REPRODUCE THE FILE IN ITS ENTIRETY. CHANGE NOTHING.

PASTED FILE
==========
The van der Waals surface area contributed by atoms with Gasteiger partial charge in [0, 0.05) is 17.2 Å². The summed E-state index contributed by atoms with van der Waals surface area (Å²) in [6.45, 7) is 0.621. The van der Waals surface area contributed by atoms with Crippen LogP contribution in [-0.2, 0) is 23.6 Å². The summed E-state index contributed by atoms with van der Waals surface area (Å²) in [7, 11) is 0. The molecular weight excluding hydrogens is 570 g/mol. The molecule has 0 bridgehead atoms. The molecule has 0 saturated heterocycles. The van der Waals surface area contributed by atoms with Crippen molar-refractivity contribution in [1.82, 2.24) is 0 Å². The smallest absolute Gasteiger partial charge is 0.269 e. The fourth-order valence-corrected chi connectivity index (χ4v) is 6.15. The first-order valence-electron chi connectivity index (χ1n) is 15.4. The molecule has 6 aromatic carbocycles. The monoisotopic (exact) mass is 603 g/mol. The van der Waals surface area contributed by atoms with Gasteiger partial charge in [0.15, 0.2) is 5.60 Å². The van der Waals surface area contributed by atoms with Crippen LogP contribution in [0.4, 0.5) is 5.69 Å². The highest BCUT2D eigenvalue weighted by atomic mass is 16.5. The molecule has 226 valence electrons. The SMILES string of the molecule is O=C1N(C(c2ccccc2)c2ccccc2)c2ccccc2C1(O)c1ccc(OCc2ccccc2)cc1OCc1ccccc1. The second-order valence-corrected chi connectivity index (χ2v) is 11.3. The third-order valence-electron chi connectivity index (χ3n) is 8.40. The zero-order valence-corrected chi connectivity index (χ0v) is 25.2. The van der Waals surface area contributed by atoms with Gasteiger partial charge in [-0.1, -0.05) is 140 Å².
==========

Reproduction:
The van der Waals surface area contributed by atoms with Gasteiger partial charge in [0, 0.05) is 17.2 Å². The summed E-state index contributed by atoms with van der Waals surface area (Å²) in [6.45, 7) is 0.621. The van der Waals surface area contributed by atoms with Crippen LogP contribution in [-0.2, 0) is 23.6 Å². The summed E-state index contributed by atoms with van der Waals surface area (Å²) in [7, 11) is 0. The molecular weight excluding hydrogens is 570 g/mol. The molecule has 0 bridgehead atoms. The molecule has 0 saturated heterocycles. The van der Waals surface area contributed by atoms with Crippen molar-refractivity contribution in [1.82, 2.24) is 0 Å². The smallest absolute Gasteiger partial charge is 0.269 e. The fourth-order valence-corrected chi connectivity index (χ4v) is 6.15. The first-order valence-electron chi connectivity index (χ1n) is 15.4. The molecule has 6 aromatic carbocycles. The monoisotopic (exact) mass is 603 g/mol. The van der Waals surface area contributed by atoms with Gasteiger partial charge in [0.15, 0.2) is 5.60 Å². The van der Waals surface area contributed by atoms with Crippen LogP contribution in [0.4, 0.5) is 5.69 Å². The highest BCUT2D eigenvalue weighted by atomic mass is 16.5. The molecule has 226 valence electrons. The SMILES string of the molecule is O=C1N(C(c2ccccc2)c2ccccc2)c2ccccc2C1(O)c1ccc(OCc2ccccc2)cc1OCc1ccccc1. The second-order valence-corrected chi connectivity index (χ2v) is 11.3. The third-order valence-electron chi connectivity index (χ3n) is 8.40. The zero-order valence-corrected chi connectivity index (χ0v) is 25.2. The van der Waals surface area contributed by atoms with Gasteiger partial charge in [-0.1, -0.05) is 140 Å².